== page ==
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CD REVIEW: SAVAGE – 7/Live & Lethal

| 26 October 2015 | Reply

CD REVIEW: SAVAGE – 7/Live & Lethal
9 October, 2015
Reviewed by Shane Pinnegar
8 1/2 /10

Savage - 7 CD cover

When Savage, riding high on the tail end of the New Wave Of British Heavy Metal movement, released their debut album Loose n’ Lethal, they were globally acclaimed as one of the foremost cutting edge metal bands. That album fast became the best-selling metal import album into America, and the band toured to rave reviews before releasing the equally treasured Hyperactive album in 1985. Bands like Metallica took immediate notice, with the Bay Area architects of thrash recording early Savage single Let It Loose and singing their praises.

It was all over too fast for the band though, and they folded in 1986, before a reunion in the mid-‘90s saw a couple more albums released.

By then, everything had changed: the NWOBHM had begat speed metal and black metal, which in turn spawned thrash and by the ‘90s grunge, funk-metal, indie rock and Britpop had all swamped the charts and the discerning music fan’s head was awash with possibilities. Savage remained unbowed and uncompromised though, remaining staunch defenders of a classic metal groove, and some viewed them as unwilling or unable to move with the times and evolve. They were, to many, one trick ponies: dinosaurs whose moment had come and gone in a flash.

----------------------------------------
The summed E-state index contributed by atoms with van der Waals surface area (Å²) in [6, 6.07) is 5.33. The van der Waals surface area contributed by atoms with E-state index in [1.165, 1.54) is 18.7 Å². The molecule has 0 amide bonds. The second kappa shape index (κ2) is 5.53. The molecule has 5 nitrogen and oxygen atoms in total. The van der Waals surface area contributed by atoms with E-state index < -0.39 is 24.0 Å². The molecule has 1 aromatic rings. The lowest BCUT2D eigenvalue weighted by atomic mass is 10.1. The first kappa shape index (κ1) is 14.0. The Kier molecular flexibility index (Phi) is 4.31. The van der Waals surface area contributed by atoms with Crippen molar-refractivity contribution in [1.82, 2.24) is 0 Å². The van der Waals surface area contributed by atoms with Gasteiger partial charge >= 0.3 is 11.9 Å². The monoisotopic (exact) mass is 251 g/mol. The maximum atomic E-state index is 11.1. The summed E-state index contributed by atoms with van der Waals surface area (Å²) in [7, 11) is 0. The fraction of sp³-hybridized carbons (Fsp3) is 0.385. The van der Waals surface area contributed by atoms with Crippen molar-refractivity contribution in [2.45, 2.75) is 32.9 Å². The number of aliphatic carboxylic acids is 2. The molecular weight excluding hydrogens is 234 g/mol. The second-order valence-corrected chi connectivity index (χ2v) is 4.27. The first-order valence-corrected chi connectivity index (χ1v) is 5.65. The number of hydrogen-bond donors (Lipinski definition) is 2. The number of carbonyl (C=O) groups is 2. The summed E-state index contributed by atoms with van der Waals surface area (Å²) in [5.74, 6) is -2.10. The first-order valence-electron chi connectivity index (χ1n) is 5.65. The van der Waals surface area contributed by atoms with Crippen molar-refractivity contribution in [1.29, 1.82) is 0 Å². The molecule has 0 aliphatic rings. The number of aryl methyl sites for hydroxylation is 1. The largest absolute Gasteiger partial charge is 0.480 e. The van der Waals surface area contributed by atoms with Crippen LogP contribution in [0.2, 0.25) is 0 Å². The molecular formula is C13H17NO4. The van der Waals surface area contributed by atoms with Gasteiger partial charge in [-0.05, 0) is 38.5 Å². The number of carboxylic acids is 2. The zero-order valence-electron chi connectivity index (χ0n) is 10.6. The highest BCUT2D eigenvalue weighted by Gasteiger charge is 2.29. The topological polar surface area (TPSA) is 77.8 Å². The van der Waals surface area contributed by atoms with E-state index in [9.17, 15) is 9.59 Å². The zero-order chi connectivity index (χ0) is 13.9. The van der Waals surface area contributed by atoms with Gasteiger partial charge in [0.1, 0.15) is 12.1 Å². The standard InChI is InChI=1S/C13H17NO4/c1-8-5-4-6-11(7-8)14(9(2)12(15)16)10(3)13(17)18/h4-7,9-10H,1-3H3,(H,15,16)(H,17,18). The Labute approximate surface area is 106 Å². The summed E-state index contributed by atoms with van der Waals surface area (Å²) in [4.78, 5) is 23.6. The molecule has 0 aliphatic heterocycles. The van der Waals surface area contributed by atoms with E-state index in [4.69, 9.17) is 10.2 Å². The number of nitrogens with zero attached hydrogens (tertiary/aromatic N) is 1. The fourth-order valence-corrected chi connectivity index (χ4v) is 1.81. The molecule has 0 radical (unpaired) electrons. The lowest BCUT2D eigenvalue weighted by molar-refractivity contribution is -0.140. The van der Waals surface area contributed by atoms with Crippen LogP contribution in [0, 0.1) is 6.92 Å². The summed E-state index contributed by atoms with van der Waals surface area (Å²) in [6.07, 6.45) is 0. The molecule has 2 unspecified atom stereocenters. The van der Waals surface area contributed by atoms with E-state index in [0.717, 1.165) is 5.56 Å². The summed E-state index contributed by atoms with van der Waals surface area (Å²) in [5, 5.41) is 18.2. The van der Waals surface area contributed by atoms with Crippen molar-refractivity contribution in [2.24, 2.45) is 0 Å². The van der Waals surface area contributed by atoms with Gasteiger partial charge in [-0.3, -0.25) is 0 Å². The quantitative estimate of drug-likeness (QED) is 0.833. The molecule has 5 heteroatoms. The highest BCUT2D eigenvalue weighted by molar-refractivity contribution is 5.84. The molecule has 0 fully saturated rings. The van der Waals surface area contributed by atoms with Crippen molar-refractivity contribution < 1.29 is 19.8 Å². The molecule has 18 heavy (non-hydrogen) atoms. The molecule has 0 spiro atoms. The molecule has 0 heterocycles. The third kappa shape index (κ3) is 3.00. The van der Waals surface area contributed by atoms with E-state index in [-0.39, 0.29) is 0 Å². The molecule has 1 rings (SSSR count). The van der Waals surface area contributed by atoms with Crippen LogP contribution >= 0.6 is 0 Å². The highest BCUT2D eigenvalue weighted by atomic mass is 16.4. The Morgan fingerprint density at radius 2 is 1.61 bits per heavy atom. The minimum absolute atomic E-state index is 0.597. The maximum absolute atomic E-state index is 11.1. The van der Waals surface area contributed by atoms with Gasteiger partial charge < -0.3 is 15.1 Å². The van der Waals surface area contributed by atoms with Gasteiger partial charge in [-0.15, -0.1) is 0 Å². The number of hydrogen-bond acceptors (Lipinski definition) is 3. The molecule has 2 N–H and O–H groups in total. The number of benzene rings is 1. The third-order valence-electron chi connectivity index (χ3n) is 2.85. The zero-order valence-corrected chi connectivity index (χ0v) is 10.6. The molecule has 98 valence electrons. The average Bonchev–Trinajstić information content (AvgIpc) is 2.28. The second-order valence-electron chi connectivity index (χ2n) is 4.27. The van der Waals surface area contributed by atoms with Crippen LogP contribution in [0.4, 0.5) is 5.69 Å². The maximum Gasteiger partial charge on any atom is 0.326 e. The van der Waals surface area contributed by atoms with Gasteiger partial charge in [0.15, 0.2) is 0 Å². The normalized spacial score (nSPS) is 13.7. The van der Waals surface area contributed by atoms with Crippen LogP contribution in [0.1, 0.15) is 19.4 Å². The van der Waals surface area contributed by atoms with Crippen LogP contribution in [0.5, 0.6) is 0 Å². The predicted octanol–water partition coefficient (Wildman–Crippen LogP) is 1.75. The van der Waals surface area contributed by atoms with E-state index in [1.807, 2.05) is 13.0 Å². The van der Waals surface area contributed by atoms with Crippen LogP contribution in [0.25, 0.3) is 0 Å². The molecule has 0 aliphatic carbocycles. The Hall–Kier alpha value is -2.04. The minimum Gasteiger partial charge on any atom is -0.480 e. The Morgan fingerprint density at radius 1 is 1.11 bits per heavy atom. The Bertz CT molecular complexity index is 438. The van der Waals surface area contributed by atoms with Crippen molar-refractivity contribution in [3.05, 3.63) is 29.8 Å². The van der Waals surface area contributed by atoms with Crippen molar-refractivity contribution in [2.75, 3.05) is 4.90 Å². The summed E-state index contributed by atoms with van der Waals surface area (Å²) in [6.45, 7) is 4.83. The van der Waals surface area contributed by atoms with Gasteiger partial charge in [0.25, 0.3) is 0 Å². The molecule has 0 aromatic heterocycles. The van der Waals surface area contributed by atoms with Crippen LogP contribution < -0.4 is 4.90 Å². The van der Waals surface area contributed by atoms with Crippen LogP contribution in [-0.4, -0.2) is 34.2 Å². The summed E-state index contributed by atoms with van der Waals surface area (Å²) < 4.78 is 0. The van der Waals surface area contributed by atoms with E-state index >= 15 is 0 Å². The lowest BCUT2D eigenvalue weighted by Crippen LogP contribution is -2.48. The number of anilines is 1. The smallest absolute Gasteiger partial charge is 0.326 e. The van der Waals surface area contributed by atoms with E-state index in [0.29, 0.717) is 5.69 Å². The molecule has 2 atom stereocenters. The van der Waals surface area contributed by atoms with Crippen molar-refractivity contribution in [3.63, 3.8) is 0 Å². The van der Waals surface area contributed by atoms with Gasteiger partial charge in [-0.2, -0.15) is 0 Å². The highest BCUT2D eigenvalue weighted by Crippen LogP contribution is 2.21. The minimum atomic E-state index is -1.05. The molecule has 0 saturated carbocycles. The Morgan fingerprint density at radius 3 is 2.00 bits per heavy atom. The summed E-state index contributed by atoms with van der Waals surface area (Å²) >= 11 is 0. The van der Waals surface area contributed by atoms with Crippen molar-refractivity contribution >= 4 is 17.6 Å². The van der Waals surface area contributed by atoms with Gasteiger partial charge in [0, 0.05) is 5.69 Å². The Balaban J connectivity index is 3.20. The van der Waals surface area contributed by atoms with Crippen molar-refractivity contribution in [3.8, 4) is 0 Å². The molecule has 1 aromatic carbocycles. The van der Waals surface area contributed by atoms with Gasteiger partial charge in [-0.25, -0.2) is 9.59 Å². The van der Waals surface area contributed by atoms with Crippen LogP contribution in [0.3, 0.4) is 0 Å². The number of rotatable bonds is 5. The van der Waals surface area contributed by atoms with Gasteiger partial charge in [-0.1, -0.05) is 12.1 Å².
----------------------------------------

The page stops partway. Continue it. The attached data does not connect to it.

It’s only fair, then, that in these days when old is the new ‘new’, that Savage are finally getting recognised as one of the best bands to emerge from the British metal scene.

2012’s fine Sons Of Malice spearheaded another reformation, this time with founding vocalist/bassist Chris Bradley’s son Kristian on guitar, and the band have been gigging solidly ever since.

Their appropriately titled seventh release, 7 is another serve of no bullshit metal bolstered by an enormous and clean production which sounds fantastic. A mixture of new and old songs from the unheard Savage vaults, the likes of I Am The Law, Empire Of Hate and Circus Of Hate pulsate with speaker-crushing force, while Crazy Horse equals anything Zakk Wylde’s Black Label Society has released of late.

The Road To Avalon (Sins Of The Father) is a slow burning power ballad, Children Of The Night harkens to Dio’s glory days, Shake The Tree and Heads Will Roll are practically groove metal. They’re all testament to the band’s sound having drawn in new influences, but rest assured 7 still sounds like classic Savage from go to woe.

Not content to simply release a great addition to their catalogue, Savage have made this a double album, with a hometown-recorded live album, Live & Lethal, the second part of the package.

The production here is similarly clean – remarkably so for a live album – and epic, and the band are on fire as they throw themselves through a set which features their entire debut album, plus a few tracks from throughout their other five albums.

It certainly sounds like this was a gig to be at, with the likes of The China Run, Ain’t No Fit Place, Cry Wolf, Let It Loose, Smiling Assassin and We Got The Edge all tearing through the audience like shrapnel.

Category: CD Reviews

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